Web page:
Aortic valve regurgitation is a cardiac defect that prevents the aortic valve from closing properly. As a result, a certain amount of blood that was just pumped out of the heart’s left ventricle leaks back to it. The condition, which is also known as aortic valve incompetence and aortic insufficiency, is more common in men than in women and mostly affects people over the age of 65.
When blood circulates in the body, it follows a one-way path through the heart. It flows through the left atrium and then down to the left ventricle before it is pumped to the aorta through the aortic valve, which closes after each heartbeat. If the aortic valve does not close all the way, oxygen-rich blood flows backwards into the left ventricle, forcing the heart to work harder to compensate for the blood leak. In many cases, the condition is asymptomatic; in others, patients experience chest pain and shortness of breath. If left untreated, the condition can cause the ventricular walls to thicken and the heart muscles can be permanently damaged. This increases the risk of heart failure.
Aortic valve regurgitation can be mild, moderate or severe. It can also develop suddenly (acute) or progress over a period of years or even decades (chronic) without patients even noticing it. Patients with less serious conditions usually experience very few symptoms and many of them do not require treatment. However, if the condition is severe, surgery is often needed to either repair or replace the aortic valve.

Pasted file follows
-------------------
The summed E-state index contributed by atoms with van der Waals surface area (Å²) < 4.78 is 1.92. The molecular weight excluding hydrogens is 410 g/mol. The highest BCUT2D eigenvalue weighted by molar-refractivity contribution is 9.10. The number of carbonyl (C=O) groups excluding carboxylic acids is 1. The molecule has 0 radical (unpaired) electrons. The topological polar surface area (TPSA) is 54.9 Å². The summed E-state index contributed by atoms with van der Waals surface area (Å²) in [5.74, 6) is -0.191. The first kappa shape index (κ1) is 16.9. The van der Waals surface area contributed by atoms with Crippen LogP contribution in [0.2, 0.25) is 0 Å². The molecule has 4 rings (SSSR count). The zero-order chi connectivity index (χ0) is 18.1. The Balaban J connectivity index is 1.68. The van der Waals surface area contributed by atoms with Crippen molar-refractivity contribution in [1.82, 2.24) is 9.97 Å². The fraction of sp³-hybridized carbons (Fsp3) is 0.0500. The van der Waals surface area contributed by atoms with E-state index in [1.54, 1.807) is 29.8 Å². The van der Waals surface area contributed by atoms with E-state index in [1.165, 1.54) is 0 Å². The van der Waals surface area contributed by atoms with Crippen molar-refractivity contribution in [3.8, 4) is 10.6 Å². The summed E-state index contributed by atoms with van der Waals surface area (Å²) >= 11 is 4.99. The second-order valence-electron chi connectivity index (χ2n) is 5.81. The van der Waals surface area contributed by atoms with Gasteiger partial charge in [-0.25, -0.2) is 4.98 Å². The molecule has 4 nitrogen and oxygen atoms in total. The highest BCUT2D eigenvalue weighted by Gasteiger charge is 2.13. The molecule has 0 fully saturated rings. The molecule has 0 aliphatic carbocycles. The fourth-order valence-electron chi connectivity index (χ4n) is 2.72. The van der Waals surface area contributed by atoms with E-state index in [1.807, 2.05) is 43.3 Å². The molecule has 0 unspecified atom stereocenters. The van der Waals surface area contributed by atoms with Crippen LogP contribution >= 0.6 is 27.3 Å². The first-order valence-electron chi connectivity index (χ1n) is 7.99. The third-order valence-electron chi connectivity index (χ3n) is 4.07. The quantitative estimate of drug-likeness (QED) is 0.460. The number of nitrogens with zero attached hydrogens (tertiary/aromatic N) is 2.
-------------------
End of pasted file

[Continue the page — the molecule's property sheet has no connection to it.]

Chronic aortic valve regurgitation occurs when the aortic valve is damaged due to congenital aortic valve defects, rheumatic fever, or enlargement of the aorta.
The condition can also suddenly develop if caused by the following:
A heart infection (endocarditis) - An infection of the heart’s inner lining can be caused by bacteria or fungi, which can travel through the bloodstream.
Ageing – Ageing causes structural changes to cardiac structures, which can result in the weakening of the heart valves.
Aortic dissection – A condition in which the inner layer of the aorta is torn, causing its inner and middle layers to separate.
Problems with the replacement aortic valve
Radiation treatment to the chest area
Trauma to the heart valve or aorta
Patients suffering from acute aortic valve regurgitation often suffer from more serious symptoms than those whose condition has slowly progressed over several years.
In many cases, aortic valve regurgitation develops very slowly, which gives the heart ample time to make adjustments and compensate for the blood leak. As such, most patients do not experience any symptoms; some are not even aware that they have the condition until they are diagnosed when they undergo certain tests for unrelated conditions.
However, if the condition occurs or develops suddenly (acute), classic signs and symptoms of heart problems can be observed. These include:
Shortness of breath, especially when doing exercises or lying down
Swollen ankles and feet